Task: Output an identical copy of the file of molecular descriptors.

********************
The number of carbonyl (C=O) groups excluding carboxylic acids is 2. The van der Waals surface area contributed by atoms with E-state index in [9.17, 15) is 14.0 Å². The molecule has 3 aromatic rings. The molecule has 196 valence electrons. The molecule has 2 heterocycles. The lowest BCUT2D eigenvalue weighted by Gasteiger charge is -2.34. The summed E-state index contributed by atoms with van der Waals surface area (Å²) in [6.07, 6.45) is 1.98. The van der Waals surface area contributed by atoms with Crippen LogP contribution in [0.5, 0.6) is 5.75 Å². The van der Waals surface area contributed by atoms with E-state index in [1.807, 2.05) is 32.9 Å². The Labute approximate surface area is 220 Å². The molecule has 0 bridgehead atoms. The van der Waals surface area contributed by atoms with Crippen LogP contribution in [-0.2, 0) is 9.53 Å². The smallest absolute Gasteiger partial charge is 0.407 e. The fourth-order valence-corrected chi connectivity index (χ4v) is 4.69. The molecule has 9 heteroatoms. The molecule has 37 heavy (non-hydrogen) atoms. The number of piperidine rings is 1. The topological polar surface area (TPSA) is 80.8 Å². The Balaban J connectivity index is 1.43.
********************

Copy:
The number of carbonyl (C=O) groups excluding carboxylic acids is 2. The van der Waals surface area contributed by atoms with E-state index in [9.17, 15) is 14.0 Å². The molecule has 3 aromatic rings. The molecule has 196 valence electrons. The molecule has 2 heterocycles. The lowest BCUT2D eigenvalue weighted by Gasteiger charge is -2.34. The summed E-state index contributed by atoms with van der Waals surface area (Å²) in [6.07, 6.45) is 1.98. The van der Waals surface area contributed by atoms with Crippen LogP contribution in [0.5, 0.6) is 5.75 Å². The van der Waals surface area contributed by atoms with E-state index in [1.807, 2.05) is 32.9 Å². The Labute approximate surface area is 220 Å². The molecule has 0 bridgehead atoms. The van der Waals surface area contributed by atoms with Crippen LogP contribution in [-0.2, 0) is 9.53 Å². The smallest absolute Gasteiger partial charge is 0.407 e. The fourth-order valence-corrected chi connectivity index (χ4v) is 4.69. The molecule has 9 heteroatoms. The molecule has 37 heavy (non-hydrogen) atoms. The number of piperidine rings is 1. The topological polar surface area (TPSA) is 80.8 Å². The Balaban J connectivity index is 1.43.